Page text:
"OutKast will be this year’s Norah Jones. They win Album of the Year and Record of the Year. Now let’s see if Andre 3000 and Big Boi accept the awards together or separately."
——Lenny Beer


HITS’ Lenny Beer And Roy Trakin Share Their Two Cents On This Year’s Awards
It's time to take the focus off of Nipplegate and start theorizing as to who's going to win what at this Sunday's Grammys Awards. CBS is airing the telecast, so there's sure to be no nudity, no crotch-grabbing, no wardrobe malfunctions, and nothing to shock or outrage the FCC's Michael Powell. The same can't be said about Roy Trakin or Lenny Beer, who offer their thoughts, such as they are, on the 46th Grammys.

Trakin: It sure looks like this year’s Grammy Awards will be a coming-out party for OutKast, which is ironic, because, like with Clive Davis and Santana several years ago, the one person probably most responsible, L.A. Reid, is no longer at Arista. Everyone’s playing up this year’s show as a validation of rap as an artistic and commercial force.

Beer: No question. OutKast wins easy. Next...

Trakin: Grammy expert Paul Grein thinks Record of the Year is the one category that Coldplay wins for “Clocks” over OutKast for “Hey Ya!” I tend to agree with him. Do you see OutKast taking this category over them, Beyonce and Jay-Z, the Black Eyed Peas featuring Justin Timberlake and Eminem?

Beer: Yup. OutKast will be this year’s Norah Jones. They win Album of the Year and  Record of the Year. Now let’s see if Andre 3000 and Big Boi accept the awards together or separately.

Trakin: Song of the Year shapes up as a race between Christina Aguilera for “Beautiful” and Luther Vandross for “Dance with My Father.”

Beer:  I’m going for Luther. It’s an emotional, beautiful song that will win if you consider the sympathy factor. Call it a stroke of genius, but don’t quote me.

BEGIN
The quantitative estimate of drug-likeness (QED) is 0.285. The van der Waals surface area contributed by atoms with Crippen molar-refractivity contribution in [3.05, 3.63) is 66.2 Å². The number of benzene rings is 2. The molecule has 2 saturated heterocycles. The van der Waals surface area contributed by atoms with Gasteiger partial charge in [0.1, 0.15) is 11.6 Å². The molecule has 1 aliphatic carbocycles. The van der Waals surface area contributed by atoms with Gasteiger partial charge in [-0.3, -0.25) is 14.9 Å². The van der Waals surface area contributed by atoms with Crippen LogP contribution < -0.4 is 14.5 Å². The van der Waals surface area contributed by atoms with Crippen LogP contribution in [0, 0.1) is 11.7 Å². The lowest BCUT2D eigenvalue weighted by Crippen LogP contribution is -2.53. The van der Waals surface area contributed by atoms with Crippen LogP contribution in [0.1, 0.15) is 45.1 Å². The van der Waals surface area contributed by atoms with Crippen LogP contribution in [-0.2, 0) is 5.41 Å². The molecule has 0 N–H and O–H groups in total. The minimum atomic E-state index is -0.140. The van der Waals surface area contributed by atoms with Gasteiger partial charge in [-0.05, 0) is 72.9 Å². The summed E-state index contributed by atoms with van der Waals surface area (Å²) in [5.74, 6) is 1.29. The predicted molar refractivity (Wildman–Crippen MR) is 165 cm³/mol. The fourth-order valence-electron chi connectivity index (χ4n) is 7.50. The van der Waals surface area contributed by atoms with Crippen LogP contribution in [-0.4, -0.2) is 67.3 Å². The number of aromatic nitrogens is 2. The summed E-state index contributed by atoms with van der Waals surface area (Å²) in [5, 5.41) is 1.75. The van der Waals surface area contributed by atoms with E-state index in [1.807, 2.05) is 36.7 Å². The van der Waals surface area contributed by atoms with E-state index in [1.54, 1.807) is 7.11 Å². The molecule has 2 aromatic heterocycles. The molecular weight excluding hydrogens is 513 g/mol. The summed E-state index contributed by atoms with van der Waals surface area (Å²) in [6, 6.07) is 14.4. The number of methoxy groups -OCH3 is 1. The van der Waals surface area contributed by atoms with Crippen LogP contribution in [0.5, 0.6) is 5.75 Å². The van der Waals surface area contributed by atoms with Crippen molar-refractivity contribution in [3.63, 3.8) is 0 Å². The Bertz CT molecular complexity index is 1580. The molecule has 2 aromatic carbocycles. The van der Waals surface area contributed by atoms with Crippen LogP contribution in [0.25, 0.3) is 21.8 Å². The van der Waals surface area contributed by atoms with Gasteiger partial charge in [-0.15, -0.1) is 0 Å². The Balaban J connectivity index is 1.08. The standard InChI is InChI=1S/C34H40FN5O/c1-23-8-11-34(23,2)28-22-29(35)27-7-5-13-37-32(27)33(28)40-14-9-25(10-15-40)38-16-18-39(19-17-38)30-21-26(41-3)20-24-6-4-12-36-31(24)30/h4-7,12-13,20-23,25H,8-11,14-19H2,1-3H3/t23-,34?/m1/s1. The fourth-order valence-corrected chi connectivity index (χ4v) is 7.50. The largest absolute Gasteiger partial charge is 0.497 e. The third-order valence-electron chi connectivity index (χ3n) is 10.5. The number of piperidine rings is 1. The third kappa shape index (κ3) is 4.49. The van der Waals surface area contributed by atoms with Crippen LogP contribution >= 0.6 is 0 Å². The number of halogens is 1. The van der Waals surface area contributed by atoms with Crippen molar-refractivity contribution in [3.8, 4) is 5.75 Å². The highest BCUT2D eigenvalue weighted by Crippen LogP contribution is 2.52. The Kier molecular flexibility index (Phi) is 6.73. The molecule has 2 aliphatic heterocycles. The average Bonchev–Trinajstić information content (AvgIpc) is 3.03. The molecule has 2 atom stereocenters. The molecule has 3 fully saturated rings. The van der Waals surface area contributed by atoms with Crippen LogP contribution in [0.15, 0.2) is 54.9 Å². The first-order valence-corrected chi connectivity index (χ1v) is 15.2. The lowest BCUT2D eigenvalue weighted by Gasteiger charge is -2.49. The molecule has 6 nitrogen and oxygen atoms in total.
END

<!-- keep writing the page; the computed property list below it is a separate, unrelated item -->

Trakin: I’m going with “Beautiful,” because of its positive self-image message to kids.  It feels like a real standard that will be covered for years to come, but the Luther sentiment can’t be underestimated. Best New Artist is tricky.  I thought 50 Cent was a shoo-in, but I’m not so sure now. I’m leaning towards Evanescence, who seem to have all the momentum going in, though Grein points out this category traditionally does not go to a band. Unless you count Taste of Honey, which I don’t.

Beer: I’m a little surer now, since they announced 50 Cent’ll be performing. And if he doesn’t win it this year for his debut album, maybe he will when he releases his sixth record five years from now, like Fountains of Wayne or Shelby Lynne.

Trakin:  It could be a complete shocker, like Heather Headley. Remember when Marc Cohn and Paula Cole won and flabbergasted people?

Beer: And where’s Jason Mraz? Best Female Pop Vocal goes to Christina Aguilera. In the Male Pop Vocal category, I’m going with a long shot, George Harrison. I love that song, I love that album, and why not give George a Grammy? He’s been dead longer than Warren Zevon.

Trakin: A battle of the posthumous, though I’d have to say Justin Timberlake is considered the favorite in this category. Wonder if someone will bare his breast on the telecast?